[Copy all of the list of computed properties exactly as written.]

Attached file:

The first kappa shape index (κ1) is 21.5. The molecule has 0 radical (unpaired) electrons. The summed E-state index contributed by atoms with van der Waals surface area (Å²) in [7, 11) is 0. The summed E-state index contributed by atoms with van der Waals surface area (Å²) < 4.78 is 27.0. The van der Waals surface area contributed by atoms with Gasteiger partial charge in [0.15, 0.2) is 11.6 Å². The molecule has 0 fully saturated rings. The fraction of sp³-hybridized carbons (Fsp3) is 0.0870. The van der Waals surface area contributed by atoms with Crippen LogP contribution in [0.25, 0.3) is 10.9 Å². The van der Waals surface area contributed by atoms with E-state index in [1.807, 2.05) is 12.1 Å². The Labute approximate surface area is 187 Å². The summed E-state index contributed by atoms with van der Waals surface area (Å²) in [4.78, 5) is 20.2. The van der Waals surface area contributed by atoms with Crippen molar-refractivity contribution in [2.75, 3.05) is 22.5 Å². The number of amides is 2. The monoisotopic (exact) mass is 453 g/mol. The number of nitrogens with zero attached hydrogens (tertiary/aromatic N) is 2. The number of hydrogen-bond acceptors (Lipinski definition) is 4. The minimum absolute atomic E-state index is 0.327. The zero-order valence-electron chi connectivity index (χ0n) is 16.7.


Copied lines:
The first kappa shape index (κ1) is 21.5. The molecule has 0 radical (unpaired) electrons. The summed E-state index contributed by atoms with van der Waals surface area (Å²) in [7, 11) is 0. The summed E-state index contributed by atoms with van der Waals surface area (Å²) < 4.78 is 27.0. The van der Waals surface area contributed by atoms with Gasteiger partial charge in [0.15, 0.2) is 11.6 Å². The molecule has 0 fully saturated rings. The fraction of sp³-hybridized carbons (Fsp3) is 0.0870. The van der Waals surface area contributed by atoms with Crippen LogP contribution in [0.25, 0.3) is 10.9 Å². The van der Waals surface area contributed by atoms with E-state index in [1.807, 2.05) is 12.1 Å². The Labute approximate surface area is 187 Å². The summed E-state index contributed by atoms with van der Waals surface area (Å²) in [4.78, 5) is 20.2. The van der Waals surface area contributed by atoms with Crippen molar-refractivity contribution in [2.75, 3.05) is 22.5 Å². The number of amides is 2. The monoisotopic (exact) mass is 453 g/mol. The number of nitrogens with zero attached hydrogens (tertiary/aromatic N) is 2. The number of hydrogen-bond acceptors (Lipinski definition) is 4. The minimum absolute atomic E-state index is 0.327. The zero-order valence-electron chi connectivity index (χ0n) is 16.7.